In Singapore, those Pinays had different stories. Some DHs became depressed (binuryong) and committed suicide by jumping from the high-rise apartments of employers. The maltreatment of some OFWs by their employers is widely reported too. In some destinations, notably Taiwan, OFWs, particularly Pinoys, were reported to have been mugged publicly.

Heavy social cost
But the export of human labor is not – or has never been – a bed of roses; it is always with a heavy social cost. A never ending string of sob stories are associated with the OFWs. Husbands who have become philanderers, wives who have gone astray, teen-age sons, who have become criminals and drug addicts, teen-age daughters, who have become unwed mothers – these are just few of the plots and subplots that are being retold from one mouth to another about the lives of many OFWs.
Because of loneliness and homesickness, some OFWs have become mentally unstable. Some committed suicide, while others have run away from their work sites and employers. The heavy social cost arising from their estrangement from their families is a reason that some advocates have openly called for the adoption of a policy to stop their deployment abroad and work for the return of other OFWs to strengthen society.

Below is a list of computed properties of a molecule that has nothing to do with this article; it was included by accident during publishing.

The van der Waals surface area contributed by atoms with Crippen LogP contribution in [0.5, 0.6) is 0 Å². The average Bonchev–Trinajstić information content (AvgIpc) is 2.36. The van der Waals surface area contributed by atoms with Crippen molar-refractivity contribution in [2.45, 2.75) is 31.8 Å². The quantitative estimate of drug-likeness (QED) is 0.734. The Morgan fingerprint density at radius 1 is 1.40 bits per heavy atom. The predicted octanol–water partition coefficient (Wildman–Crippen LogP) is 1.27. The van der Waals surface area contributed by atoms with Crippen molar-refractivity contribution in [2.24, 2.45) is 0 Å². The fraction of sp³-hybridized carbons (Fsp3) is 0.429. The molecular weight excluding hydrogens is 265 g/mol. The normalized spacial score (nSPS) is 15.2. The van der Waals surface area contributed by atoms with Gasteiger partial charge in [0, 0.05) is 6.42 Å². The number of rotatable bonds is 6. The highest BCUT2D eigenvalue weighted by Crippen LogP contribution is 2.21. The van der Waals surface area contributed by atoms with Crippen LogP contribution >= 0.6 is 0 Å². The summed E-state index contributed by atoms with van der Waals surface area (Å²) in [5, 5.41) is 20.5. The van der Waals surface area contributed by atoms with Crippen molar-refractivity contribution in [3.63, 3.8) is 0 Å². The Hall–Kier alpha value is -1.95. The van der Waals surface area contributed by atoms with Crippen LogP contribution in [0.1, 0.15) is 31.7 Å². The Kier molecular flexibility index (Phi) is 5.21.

They assert that no amount of foreign exchange remittance could justify the deployment of OFWs, if it could lead to weakening of the social fabric of the Philippine society. The heavy social cost has been largely unmatched by the huge foreign exchange earnings, the advocates claim. For every dollar of remittance, the country spends three dollars to attend to the social deviation caused by OFWs families here.

Labor migration
Twenty years after Marcos allowed the deployment of Filipino workers abroad, Congress has enacted a labor migration policy, which protects OFWs from illegal recruitment and other abuses. Republic Act 8042, or the Migrant Workers and Overseas Filipinos Act of 1995, seeks to promote their interest while working abroad. Congress hurriedly enacted it to neutralize the backlash that resulted from the decision of the Singaporean court to impose a death sentence on Filipino domestic Flor Contemplacion, who was accused of killing a fellow Filipino domestic in 1994.